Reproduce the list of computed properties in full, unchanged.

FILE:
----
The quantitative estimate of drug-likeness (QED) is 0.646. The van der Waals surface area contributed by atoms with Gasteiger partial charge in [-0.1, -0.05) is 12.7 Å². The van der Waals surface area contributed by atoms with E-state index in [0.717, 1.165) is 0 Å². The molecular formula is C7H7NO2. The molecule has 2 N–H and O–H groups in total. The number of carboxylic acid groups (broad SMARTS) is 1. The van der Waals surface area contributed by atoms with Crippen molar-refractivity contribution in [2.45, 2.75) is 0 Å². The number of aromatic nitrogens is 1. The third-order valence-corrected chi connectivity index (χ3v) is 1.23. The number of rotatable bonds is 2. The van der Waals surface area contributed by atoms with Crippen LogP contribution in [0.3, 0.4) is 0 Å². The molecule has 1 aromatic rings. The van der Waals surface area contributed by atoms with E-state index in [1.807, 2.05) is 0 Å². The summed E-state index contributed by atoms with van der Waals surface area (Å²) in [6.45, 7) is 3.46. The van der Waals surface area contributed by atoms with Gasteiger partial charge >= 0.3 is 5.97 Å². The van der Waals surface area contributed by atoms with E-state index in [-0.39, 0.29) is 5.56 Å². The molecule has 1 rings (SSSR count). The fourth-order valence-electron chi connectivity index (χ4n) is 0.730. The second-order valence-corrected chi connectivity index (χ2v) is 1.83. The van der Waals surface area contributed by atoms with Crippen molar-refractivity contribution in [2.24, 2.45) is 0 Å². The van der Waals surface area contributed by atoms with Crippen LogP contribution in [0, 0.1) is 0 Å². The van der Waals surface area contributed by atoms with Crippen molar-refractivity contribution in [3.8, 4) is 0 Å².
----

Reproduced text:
The quantitative estimate of drug-likeness (QED) is 0.646. The van der Waals surface area contributed by atoms with Gasteiger partial charge in [-0.1, -0.05) is 12.7 Å². The van der Waals surface area contributed by atoms with E-state index in [0.717, 1.165) is 0 Å². The molecular formula is C7H7NO2. The molecule has 2 N–H and O–H groups in total. The number of carboxylic acid groups (broad SMARTS) is 1. The van der Waals surface area contributed by atoms with Crippen molar-refractivity contribution in [2.45, 2.75) is 0 Å². The number of aromatic nitrogens is 1. The third-order valence-corrected chi connectivity index (χ3v) is 1.23. The number of rotatable bonds is 2. The van der Waals surface area contributed by atoms with Crippen LogP contribution in [0.3, 0.4) is 0 Å². The molecule has 1 aromatic rings. The van der Waals surface area contributed by atoms with E-state index in [1.807, 2.05) is 0 Å². The summed E-state index contributed by atoms with van der Waals surface area (Å²) in [6.45, 7) is 3.46. The van der Waals surface area contributed by atoms with Gasteiger partial charge >= 0.3 is 5.97 Å². The van der Waals surface area contributed by atoms with E-state index in [-0.39, 0.29) is 5.56 Å². The molecule has 1 rings (SSSR count). The fourth-order valence-electron chi connectivity index (χ4n) is 0.730. The second-order valence-corrected chi connectivity index (χ2v) is 1.83. The van der Waals surface area contributed by atoms with Crippen molar-refractivity contribution in [2.24, 2.45) is 0 Å². The van der Waals surface area contributed by atoms with Crippen LogP contribution in [0, 0.1) is 0 Å². The van der Waals surface area contributed by atoms with Crippen molar-refractivity contribution in [3.8, 4) is 0 Å².